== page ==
Data Brief | | August 2023

Utah Residents Bear Health Care Affordability Burdens Unequally; Distrust of/Disrespect by Health Care Providers Leads Some to Delay/Go Without Needed Care

Key Findings

A survey of more than 1,300 Utah adults, conducted from May 18 to June 3, 2023, found that:

  • Nearly seven out of ten (69%) Utah respondents have experienced one or more health care affordability burdens in the past 12 months. Four in five (86%) worry about affording some aspect of health care now or in the future.
  • Respondents of color experienced greater affordability burdens than their white, non-Hispanic counterparts: 73% of respondents of color have experienced one or more health care affordability burdens in the past 12 months, including 79% of Hispanic/Latino respondents, compared to 68% of white, non-Hispanic respondents.
  • Respondents living in households with a person with a disability more frequently reported affordability burdens than respondents without a disabled household member, including: rationing medication due to cost (49% versus 28%); delaying or going without care due to cost (77% versus 56%); and going into medical debt, depleting savings or sacrificing basic needs due to medical bills (60% versus 37%).
  • Twenty-nine percent of respondents of color skipped needed medical care due to distrust of or feeling disrespected by health care providers, compared to 20% of white, non-Hispanicrespondents.
  • Fifty-seven percent of all respondents think that people are treated unfairly based on their race or ethnic background somewhat or very often in the U.S. health care system.

Difference in Affordability Burdens & Concerns


The intersection of racial disparities in health care and affordability issues impact access to care and may
contribute to financial burdens for communities of color, particularly Black and Hispanic/Latino
communities.1,2 In Utah, respondents of color reported higher rates of some affordability burdens than
white respondents, including incurring medical debt, depleting savings, or sacrificing basic needs (like
food, heat and housing) due to medical bills (see Table 1).

Utah Residents Bear Health Care Affordability Burdens Unequally_Table1.png

In addition to incurring medical debt, respondents of color slightly more frequently reported difficulty getting select types of care compared to white, non-Hispanic respondents. For example, Hispanic/Latino respondents also most frequently reported challenges accessing mental health care and addiction treatment, as well as avoiding going to the doctor or getting a procedure done to cost (see Figure 1).3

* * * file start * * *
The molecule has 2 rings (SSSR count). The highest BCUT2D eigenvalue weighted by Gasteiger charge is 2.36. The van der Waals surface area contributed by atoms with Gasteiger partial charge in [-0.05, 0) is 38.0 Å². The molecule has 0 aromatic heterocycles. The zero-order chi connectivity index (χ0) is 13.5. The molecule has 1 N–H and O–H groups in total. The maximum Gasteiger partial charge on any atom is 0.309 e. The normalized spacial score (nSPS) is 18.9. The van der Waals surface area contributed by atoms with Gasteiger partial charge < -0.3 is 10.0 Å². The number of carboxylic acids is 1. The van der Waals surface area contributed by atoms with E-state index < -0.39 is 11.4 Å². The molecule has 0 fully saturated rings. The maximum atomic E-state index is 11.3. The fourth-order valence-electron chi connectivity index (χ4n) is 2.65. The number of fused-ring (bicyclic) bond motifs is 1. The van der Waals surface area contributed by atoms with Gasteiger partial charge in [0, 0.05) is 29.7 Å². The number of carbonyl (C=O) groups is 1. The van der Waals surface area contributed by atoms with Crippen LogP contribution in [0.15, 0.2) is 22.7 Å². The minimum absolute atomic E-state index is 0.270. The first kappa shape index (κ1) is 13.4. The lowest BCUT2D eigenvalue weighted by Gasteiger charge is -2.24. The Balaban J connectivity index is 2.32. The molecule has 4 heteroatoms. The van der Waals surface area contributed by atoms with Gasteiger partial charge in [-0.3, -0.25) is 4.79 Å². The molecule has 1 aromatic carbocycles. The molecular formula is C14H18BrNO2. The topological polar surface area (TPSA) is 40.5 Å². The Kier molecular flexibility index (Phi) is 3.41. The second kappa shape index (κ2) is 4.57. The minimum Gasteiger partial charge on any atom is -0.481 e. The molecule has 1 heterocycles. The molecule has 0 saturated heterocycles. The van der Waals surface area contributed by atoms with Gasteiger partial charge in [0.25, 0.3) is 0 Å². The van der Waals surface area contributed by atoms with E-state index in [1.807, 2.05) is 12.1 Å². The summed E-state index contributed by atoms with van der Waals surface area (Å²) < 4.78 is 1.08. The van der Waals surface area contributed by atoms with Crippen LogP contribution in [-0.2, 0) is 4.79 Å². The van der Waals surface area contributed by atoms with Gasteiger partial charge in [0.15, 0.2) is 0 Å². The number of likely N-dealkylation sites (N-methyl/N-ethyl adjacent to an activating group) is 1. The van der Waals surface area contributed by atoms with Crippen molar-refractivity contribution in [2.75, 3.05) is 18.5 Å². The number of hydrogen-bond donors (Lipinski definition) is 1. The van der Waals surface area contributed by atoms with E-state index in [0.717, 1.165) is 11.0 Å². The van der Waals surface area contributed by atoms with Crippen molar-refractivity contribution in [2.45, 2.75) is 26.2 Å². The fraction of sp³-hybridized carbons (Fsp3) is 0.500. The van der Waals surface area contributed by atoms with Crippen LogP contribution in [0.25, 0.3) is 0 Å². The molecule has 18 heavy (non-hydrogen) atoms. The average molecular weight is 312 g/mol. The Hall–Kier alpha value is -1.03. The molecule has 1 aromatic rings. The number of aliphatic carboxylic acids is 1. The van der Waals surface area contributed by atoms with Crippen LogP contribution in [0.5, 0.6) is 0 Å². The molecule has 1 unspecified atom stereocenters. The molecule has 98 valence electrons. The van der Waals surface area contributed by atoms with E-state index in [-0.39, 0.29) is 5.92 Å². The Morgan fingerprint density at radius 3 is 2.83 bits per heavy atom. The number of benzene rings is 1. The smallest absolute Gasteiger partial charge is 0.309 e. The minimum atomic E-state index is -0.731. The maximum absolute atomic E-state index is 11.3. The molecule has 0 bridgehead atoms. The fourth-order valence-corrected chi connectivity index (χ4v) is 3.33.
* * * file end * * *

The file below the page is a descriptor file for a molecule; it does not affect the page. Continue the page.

Utah Residents Bear Health Care Affordability Burdens Unequally_Figure1.png


The survey also revealed differences in how Utah respondents experience health care affordability
burdens by income. Unsurprisingly, respondents at the lowest end of the income spectrum most
frequently reported affordability burdens, with over three-fourths  (79%) of those with household incomes of less than $50,000 per year struggling to afford health care in the past 12 months (see Table 2). Still, over half of respondents living in middle- and high-income households also reported struggling to afford some aspect of coverage or care, demonstrating that affordability burdens impact people all income groups. Likewise, at least 81% of respondents in each income group reported being worried about affording health care either now or in the future.

Additionally, greater than two fifths (42%) of respondents with household incomes of $50,000 or less
reported not filling a prescription, skipping doses of medicines, or cutting pills in half due to cost. Lower-
and middle-income respondents  also most frequently reported financial consequences after receiving
health care services—54% of respondents  who earned between $50,000 and $75,000 a year either went
into medical debt, depleted their savings, or sacrificed other basic needs (like food, heat or housing) due
to medical bills, compared to 36% of those earning over $100,000.  

Utah Residents Bear Health Care Affordability Burdens Unequally_Table2.png

Disability Status 

People with disabilities interact with the health care system more often than those without disabilities and,
as a result, tend to face more out-of-pocket costs.Additionally, people who receive disability benefits
face unique coverage challenges that impact their ability to afford needed care, such as the possibility of
losing coverage if their household income or assets increase over a certain amount (for example, after
getting married).Utah respondents who have or live with a person who has a disability more frequently